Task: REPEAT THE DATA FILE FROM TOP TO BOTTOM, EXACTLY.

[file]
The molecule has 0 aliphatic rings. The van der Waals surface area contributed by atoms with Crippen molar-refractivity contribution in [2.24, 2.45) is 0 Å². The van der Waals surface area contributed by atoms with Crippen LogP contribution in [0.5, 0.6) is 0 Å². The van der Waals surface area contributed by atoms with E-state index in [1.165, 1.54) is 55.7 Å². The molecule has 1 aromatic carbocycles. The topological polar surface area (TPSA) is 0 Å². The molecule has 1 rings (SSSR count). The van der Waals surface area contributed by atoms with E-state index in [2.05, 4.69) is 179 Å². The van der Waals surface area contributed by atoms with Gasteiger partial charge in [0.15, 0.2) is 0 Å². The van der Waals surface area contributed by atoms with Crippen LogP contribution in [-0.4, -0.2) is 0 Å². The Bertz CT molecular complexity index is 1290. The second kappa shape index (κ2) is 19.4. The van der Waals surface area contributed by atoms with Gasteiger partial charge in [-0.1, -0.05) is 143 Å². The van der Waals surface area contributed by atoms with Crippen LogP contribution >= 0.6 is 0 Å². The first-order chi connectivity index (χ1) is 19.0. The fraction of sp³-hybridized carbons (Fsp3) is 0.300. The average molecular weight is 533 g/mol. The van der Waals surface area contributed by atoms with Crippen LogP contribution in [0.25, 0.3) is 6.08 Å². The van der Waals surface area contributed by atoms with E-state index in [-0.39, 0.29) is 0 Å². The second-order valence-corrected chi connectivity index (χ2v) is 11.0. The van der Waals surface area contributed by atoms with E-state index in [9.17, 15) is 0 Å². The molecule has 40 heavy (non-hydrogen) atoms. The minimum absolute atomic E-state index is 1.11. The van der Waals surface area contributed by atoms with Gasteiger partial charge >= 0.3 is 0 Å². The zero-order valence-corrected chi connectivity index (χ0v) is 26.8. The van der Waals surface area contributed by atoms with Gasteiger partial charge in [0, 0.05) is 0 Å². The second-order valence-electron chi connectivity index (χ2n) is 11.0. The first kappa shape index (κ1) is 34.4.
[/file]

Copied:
The molecule has 0 aliphatic rings. The van der Waals surface area contributed by atoms with Crippen molar-refractivity contribution in [2.24, 2.45) is 0 Å². The van der Waals surface area contributed by atoms with Crippen LogP contribution in [0.5, 0.6) is 0 Å². The van der Waals surface area contributed by atoms with E-state index in [1.165, 1.54) is 55.7 Å². The molecule has 1 aromatic carbocycles. The topological polar surface area (TPSA) is 0 Å². The molecule has 1 rings (SSSR count). The van der Waals surface area contributed by atoms with E-state index in [2.05, 4.69) is 179 Å². The van der Waals surface area contributed by atoms with Gasteiger partial charge in [0.15, 0.2) is 0 Å². The van der Waals surface area contributed by atoms with Crippen LogP contribution in [-0.4, -0.2) is 0 Å². The Bertz CT molecular complexity index is 1290. The second kappa shape index (κ2) is 19.4. The van der Waals surface area contributed by atoms with Gasteiger partial charge in [-0.1, -0.05) is 143 Å². The van der Waals surface area contributed by atoms with Crippen LogP contribution >= 0.6 is 0 Å². The first-order chi connectivity index (χ1) is 19.0. The fraction of sp³-hybridized carbons (Fsp3) is 0.300. The average molecular weight is 533 g/mol. The van der Waals surface area contributed by atoms with Crippen LogP contribution in [0.25, 0.3) is 6.08 Å². The van der Waals surface area contributed by atoms with E-state index in [-0.39, 0.29) is 0 Å². The second-order valence-corrected chi connectivity index (χ2v) is 11.0. The van der Waals surface area contributed by atoms with E-state index in [9.17, 15) is 0 Å². The molecule has 40 heavy (non-hydrogen) atoms. The minimum absolute atomic E-state index is 1.11. The van der Waals surface area contributed by atoms with Gasteiger partial charge >= 0.3 is 0 Å². The zero-order valence-corrected chi connectivity index (χ0v) is 26.8. The van der Waals surface area contributed by atoms with Gasteiger partial charge in [0, 0.05) is 0 Å². The second-order valence-electron chi connectivity index (χ2n) is 11.0. The first kappa shape index (κ1) is 34.4.